Product – a good, a service, or an idea received in an exchange.
Good – a tangible physical entity
Service – An intangible result of the application of human and mechanical efforts to people or objects
Idea – a concept, philosophy, image, or issue
Product Mix – the total group of products that an organization makes available to customers
New Product Development Process – a seven-phase process for introducing products (you can review the 7 phases in the Pride and Ferrell textbook on pages 393-401)
Brand Loyalty – a customer’s favorable attitude toward a specific brand
Product Management, New Product Development, Branding, and Packaging Summary:
This particular mini-lecture introduces a topic (product) that contains a significant amount of material and information. There are three chapters in the Pride and Ferrell textbook devoted to the development and management of product offerings (actually four chapters if you include Chapter 13 – Services, which we will cover later). Although this mini-lecture will not be able to cover all pertinent sub-topics of the product-related chapters, I expect each student to review the material presented in the three chapters if he or she is not familiar with the concepts associated with marketing products to business customers or ultimate consumers.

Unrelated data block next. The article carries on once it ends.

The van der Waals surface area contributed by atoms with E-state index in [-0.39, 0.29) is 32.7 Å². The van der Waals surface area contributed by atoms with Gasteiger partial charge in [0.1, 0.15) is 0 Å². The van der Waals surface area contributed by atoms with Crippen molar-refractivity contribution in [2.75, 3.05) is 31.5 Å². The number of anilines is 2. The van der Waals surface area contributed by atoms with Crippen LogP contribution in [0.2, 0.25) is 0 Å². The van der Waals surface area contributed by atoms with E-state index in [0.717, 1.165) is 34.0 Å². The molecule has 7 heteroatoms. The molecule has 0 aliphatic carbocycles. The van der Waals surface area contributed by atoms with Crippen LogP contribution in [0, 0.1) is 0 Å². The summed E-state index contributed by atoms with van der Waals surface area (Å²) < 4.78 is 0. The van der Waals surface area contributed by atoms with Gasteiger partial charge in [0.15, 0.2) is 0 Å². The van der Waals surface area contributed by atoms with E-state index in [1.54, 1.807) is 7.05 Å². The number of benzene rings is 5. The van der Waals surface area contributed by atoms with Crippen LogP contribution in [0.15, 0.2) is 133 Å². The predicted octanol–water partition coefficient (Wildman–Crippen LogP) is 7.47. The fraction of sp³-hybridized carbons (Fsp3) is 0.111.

Two important topics will be covered in this mini-lecture, new product development and branding.
A. New Product Development